The Central Texas Regional Mobility Authority plans to add two lanes to MoPac between Lady Bird Lake and Parmer Lane. The cool part of the plan is that it intends to use dynamic congestion pricing -- i.e., the toll will fluctuate as necessary to keep traffic in the the tolled lanes flowing at 50 mph. The six existing lanes will remain free.
This is how we ought to add new capacity. It will make everyone better off. The people who choose to pay the toll will be better off because they value the time savings more than the cost of the toll. Bus commuters will be better off -- they might be the biggest beneficiaries, in fact -- because they will get a suddenly much shorter commute for (I presume) the same bus fare. Drivers who continue to use the free lanes will endure slightly less congestion, even if it's just a narrower period of peak congestion. Finally, taxpayers, if not better off, will be no worse off because they won't have to pay for the extra capacity. The capacity will be paid by those who value and use it.
Everyone will not only better off compared to the status quo, but . . . and this is the key point . . . they'll be better off than if the two new lanes were free. Adding two free lanes would reduce congestion, too, but they would reduce congestion less than two new tolled lanes. Tolling congested lanes increases their capacity. A congestion-priced lane can handle 1,800-2,000 cars per hour; an unpriced lane during peak congestion will handle less than half of that. Somewhat counterintuitively, perhaps, charging for a congested lane is a sure way to get more cars through it.
Obviously, drivers happy to pay the tolls to skip congestion would be worse off if the new lanes were free rather than tolled. Bus riders who would lose out on a faster commute would be worse off if the new lanes were free. Taxpayers stuck paying for capacity that they might not value would be worse off if the new lanes were free. But, because tolling lanes increases their capacity, even the drivers who would not use the toll roads anyway would be worse off if the new lanes were free. They would have to contend with more congestion.
Congestion pricing is a no-brainer. So I was puzzled when Ben Wear raised the equity angle in a companion column. After pointing out that all drivers would benefit from the congestion reduction from the new lanes, he concluded:
Undoubtedly however, those with money will be able to use the variable-price lanes more often than those on a budget.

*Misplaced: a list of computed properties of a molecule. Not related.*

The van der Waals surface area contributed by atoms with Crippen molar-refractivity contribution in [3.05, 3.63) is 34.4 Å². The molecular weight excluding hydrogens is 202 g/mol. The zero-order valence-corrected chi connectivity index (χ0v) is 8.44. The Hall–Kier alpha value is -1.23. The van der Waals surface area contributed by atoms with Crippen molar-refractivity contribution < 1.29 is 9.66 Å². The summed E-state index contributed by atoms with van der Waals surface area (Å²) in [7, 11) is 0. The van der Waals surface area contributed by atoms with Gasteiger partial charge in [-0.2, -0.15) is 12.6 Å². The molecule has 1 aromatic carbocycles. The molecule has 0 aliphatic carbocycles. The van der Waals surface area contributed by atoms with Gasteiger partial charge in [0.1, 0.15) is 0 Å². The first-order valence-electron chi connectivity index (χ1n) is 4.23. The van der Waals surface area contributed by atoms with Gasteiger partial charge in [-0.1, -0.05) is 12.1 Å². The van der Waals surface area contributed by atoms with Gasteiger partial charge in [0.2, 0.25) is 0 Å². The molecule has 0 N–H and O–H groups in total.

It may become something of a spectator sport for those caught in MoPac congestion to count the number of Lexuses, Mercedeses and Escalades that fly by in the express lane.
It ain't necessarily fair. But in the words of John F. Kennedy (who certainly could have afforded to use this lane), life is unfair. And it will help pass the time.
It's strange to complain about fairness when everyone will be better off with new tolled lanes than new free lanes.
But it's especially strange to complain about fairness because, once the lanes open, the only people on MoPac who will be causing a net social loss will be the drivers in the free lanes.
This is basic congestion theory but most people still don't get it. When you enter a congested highway, your mere presence inflicts a cost on everyone else. Every car behind you is delayed just a little bit, maybe only a few seconds each, but the delay affects a bunch of cars. Getting in everyone else's way imposes a social cost.
There's not a lot a driver can do about that today. We can't even say for sure what cost each driver is imposing on everyone else. But once the toll lanes are built, we'll know. We'll know because the congestion cost each driver imposes on his fellow drivers will be approximately equal to the price of driving in the congestion-free lane. That's one of the quirks of the economics of congestion -- it turns out that the cost of congestion a driver imposes is equal to the congestion-clearing price.
Once the toll lanes are built, drivers will have a choice. The people who enter the tolled lane will be precisely the drivers willing to pay the cost of their congestion. The toll lane will allow them to pay that cost and get out of the way of everyone else.
The people who don't pay the cost are people for whom, say, 15 minutes in time savings isn't worth the $3 toll or whatever it turns out to be. That's most people, presumably. But saving 15 minutes is worth something to them. If you value the time savings at $1, you would incur a $2 loss by taking the tolled lane. But you will impose a $3 loss on your fellow drivers if you stay in the free lanes, because we know the cost of your congestion is equal to the toll. Staying in the free lanes produces a net social loss of $1.
Congestion is socially-sanctioned selfishness. It's ok only because everyone does it. But if we'd get used to thinking in terms of costs we're inflicting on everyone else, there'd be less moaning about those paying for the cost they're imposing while we mooch our way down the free lanes.